Once in a while, a Mortaron comes along who blows us out of the water. One who’s weirder, braver, funnier, and has had more run-ins with the cops than all of us combined.
Brian Scheyer recently joined us as Creative Director at Mortar, and we couldn’t be more thrilled to have him. We admit it’s mostly for his bizarre, sounds-like-BS-but-it’s-not stories; but Brian also happens to bring a crapload of talent with him – more than we can fit in a blogpost you’d be willing to read. Wherever shall we begin?
Brian was born in Los Angeles, but grew up in Augusta, Georgia. After graduating from Savannah College of Art and Design, he began his career as an art director at Howerdd/White in Augusta. The agency was James Brown’s photographer, and Brian incidentally became pals with the Godfather of Soul. The man. The legend. THE Sex Machine. Somewhere on an answering machine tape, he has a message from James yelling frantically because he needed photos and couldn’t find Brian, who had moved to San Francisco.
Alright, we faked this photo – but smartphones didn’t exist back then! We know Brian’s story is pure as gold. Feel free to verify it by calling up his buddy Drake.
Brian migrated to SF during the dot-com boom and thrived at industry leader Lot21, where he and his teammates pioneered many of the interactive techniques that we now couldn’t imagine the internet without. He quickly moved on to the role of Associate Creative Director at Carat, and then Isobar/Freestyle. Most recently, he was Creative Director at TEAK, refining his broadcast and digital chops for Google, RelayRides, Roku, and Dockers.
As a creative, Brian’s skills are innumerable: conceptual thinking, art direction, graphic design, motion graphics, video editing, UI/UX design, web development, illustration…and that ain’t even half of it. Which is probably why he went and found himself a second job.
In 2006, Brian and his wife Jill launched a women’s ready-to-wear clothing line called gr.dano. The line is now distributed nationally, and has won awards and recognition from Elle magazine, 7×7, GenArt, The California Design Biennial, and more. Brian and Jill’s philosophy is to create unique pieces that are also approachable and easy to wear. They collaborate on the design of every piece; then Jill handles the pattern making and sewing, while Brian does the cutting as well as the company’s marketing. A man who doesn’t just have style, but creates it? We’re still waiting for Brian to pull off his mask and admit he’s not real.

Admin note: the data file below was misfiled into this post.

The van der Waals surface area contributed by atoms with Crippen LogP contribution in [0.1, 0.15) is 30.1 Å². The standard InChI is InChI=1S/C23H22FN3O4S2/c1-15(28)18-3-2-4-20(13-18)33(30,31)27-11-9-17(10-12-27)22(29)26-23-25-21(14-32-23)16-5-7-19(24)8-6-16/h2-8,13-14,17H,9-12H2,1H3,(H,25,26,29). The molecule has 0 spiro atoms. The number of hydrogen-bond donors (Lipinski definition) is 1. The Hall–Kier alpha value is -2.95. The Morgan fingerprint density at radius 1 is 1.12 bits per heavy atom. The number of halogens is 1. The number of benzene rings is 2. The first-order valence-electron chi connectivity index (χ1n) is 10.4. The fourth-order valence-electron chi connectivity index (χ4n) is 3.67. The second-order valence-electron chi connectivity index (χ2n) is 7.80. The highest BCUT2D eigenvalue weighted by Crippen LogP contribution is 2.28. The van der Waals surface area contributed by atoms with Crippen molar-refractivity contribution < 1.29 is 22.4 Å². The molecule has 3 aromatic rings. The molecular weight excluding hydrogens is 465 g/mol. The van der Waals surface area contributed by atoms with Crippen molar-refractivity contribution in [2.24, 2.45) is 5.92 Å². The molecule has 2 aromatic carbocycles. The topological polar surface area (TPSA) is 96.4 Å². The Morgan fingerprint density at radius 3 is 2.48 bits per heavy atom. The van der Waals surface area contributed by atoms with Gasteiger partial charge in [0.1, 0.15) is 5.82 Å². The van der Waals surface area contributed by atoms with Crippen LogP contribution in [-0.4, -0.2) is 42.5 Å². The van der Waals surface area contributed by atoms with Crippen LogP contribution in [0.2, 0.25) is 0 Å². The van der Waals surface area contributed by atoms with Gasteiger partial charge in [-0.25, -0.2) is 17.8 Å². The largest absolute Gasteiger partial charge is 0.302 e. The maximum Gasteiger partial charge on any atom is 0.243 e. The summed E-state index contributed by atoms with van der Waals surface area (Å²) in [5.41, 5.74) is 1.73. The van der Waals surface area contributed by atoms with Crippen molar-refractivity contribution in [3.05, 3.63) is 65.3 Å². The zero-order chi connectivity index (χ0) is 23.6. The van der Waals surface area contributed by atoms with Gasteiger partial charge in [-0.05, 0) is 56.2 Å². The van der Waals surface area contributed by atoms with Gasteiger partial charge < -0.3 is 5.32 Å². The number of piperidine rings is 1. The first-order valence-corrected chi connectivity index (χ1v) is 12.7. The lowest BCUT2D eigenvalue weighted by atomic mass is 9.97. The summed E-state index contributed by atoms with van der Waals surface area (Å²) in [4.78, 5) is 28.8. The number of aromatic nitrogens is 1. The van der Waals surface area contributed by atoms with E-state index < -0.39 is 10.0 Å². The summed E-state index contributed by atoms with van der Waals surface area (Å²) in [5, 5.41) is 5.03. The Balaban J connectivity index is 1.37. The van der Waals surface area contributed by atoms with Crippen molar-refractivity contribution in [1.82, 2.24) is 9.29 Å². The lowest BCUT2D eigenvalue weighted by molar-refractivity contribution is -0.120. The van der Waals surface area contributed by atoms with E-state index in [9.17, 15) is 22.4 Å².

Stylin’ threads from the gr.dano collection.
In lieu of filling the next 27 pages with Brian’s absurd life achievements, we’ll leave you with this nicely bulleted list of our select faves:
• Every time Brian orders a pizza, he asks for it not to be sliced. When it arrives, he folds it and eats it like a taco. He calls it the “pizzaco.”
• Once on St. Patrick’s Day in downtown Savannah, he started a conga line so huge it made the news.
• (Ladies, don’t read this if you ever want to be happy again. Men, don’t read this if you’d rather not have to hurt Brian.) Brian massages his wife’s feet every night for an hour. Every night. For an hour. We told you not to read it.
• At a Jimmy Buffett show, the video crew asked Brian to go live on the big screen during the song “Volcano” because of the giant erupting volcano hat he’d built. The crowd went wild, he was dubbed “Volcano Head,” and they used that footage at every show for a year afterward.
• He’s been asked three times to not enter a Halloween costume contest so that it would be fair to the others.
• He’s banned from entering any KB Toy Store for the rest of his life. (Don’t worry, it’s not what you think.)
Welcome to Mortar, Brian.